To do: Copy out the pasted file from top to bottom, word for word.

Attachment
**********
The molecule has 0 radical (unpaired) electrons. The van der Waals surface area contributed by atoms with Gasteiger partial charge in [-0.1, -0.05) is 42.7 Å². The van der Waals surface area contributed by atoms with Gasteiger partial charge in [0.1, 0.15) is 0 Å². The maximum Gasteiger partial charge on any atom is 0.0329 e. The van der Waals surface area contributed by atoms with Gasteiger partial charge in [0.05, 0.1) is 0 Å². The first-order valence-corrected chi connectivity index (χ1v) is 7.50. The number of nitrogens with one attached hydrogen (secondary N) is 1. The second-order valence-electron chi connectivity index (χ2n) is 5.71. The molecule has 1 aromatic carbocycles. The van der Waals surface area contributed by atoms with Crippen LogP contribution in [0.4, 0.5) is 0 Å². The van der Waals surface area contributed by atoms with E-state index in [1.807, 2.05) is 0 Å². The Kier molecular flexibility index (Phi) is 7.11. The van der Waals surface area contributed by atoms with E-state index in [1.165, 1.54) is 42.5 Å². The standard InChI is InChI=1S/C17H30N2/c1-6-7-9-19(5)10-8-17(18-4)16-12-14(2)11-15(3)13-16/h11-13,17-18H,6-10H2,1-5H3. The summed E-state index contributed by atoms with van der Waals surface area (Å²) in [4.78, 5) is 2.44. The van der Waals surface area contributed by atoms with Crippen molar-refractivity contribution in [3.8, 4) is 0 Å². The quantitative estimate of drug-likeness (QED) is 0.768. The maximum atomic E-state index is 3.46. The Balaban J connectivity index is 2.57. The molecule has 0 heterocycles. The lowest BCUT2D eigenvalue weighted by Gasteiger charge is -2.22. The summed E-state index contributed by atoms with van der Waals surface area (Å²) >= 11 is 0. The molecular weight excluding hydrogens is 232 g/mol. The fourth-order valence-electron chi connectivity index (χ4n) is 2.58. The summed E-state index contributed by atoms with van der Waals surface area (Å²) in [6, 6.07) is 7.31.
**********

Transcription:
The molecule has 0 radical (unpaired) electrons. The van der Waals surface area contributed by atoms with Gasteiger partial charge in [-0.1, -0.05) is 42.7 Å². The van der Waals surface area contributed by atoms with Gasteiger partial charge in [0.1, 0.15) is 0 Å². The maximum Gasteiger partial charge on any atom is 0.0329 e. The van der Waals surface area contributed by atoms with Gasteiger partial charge in [0.05, 0.1) is 0 Å². The first-order valence-corrected chi connectivity index (χ1v) is 7.50. The number of nitrogens with one attached hydrogen (secondary N) is 1. The second-order valence-electron chi connectivity index (χ2n) is 5.71. The molecule has 1 aromatic carbocycles. The van der Waals surface area contributed by atoms with Crippen LogP contribution in [0.4, 0.5) is 0 Å². The van der Waals surface area contributed by atoms with E-state index in [1.807, 2.05) is 0 Å². The Kier molecular flexibility index (Phi) is 7.11. The van der Waals surface area contributed by atoms with E-state index in [1.165, 1.54) is 42.5 Å². The standard InChI is InChI=1S/C17H30N2/c1-6-7-9-19(5)10-8-17(18-4)16-12-14(2)11-15(3)13-16/h11-13,17-18H,6-10H2,1-5H3. The summed E-state index contributed by atoms with van der Waals surface area (Å²) in [4.78, 5) is 2.44. The van der Waals surface area contributed by atoms with Crippen molar-refractivity contribution in [3.8, 4) is 0 Å². The quantitative estimate of drug-likeness (QED) is 0.768. The maximum atomic E-state index is 3.46. The Balaban J connectivity index is 2.57. The molecule has 0 heterocycles. The lowest BCUT2D eigenvalue weighted by Gasteiger charge is -2.22. The summed E-state index contributed by atoms with van der Waals surface area (Å²) >= 11 is 0. The molecular weight excluding hydrogens is 232 g/mol. The fourth-order valence-electron chi connectivity index (χ4n) is 2.58. The summed E-state index contributed by atoms with van der Waals surface area (Å²) in [6, 6.07) is 7.31.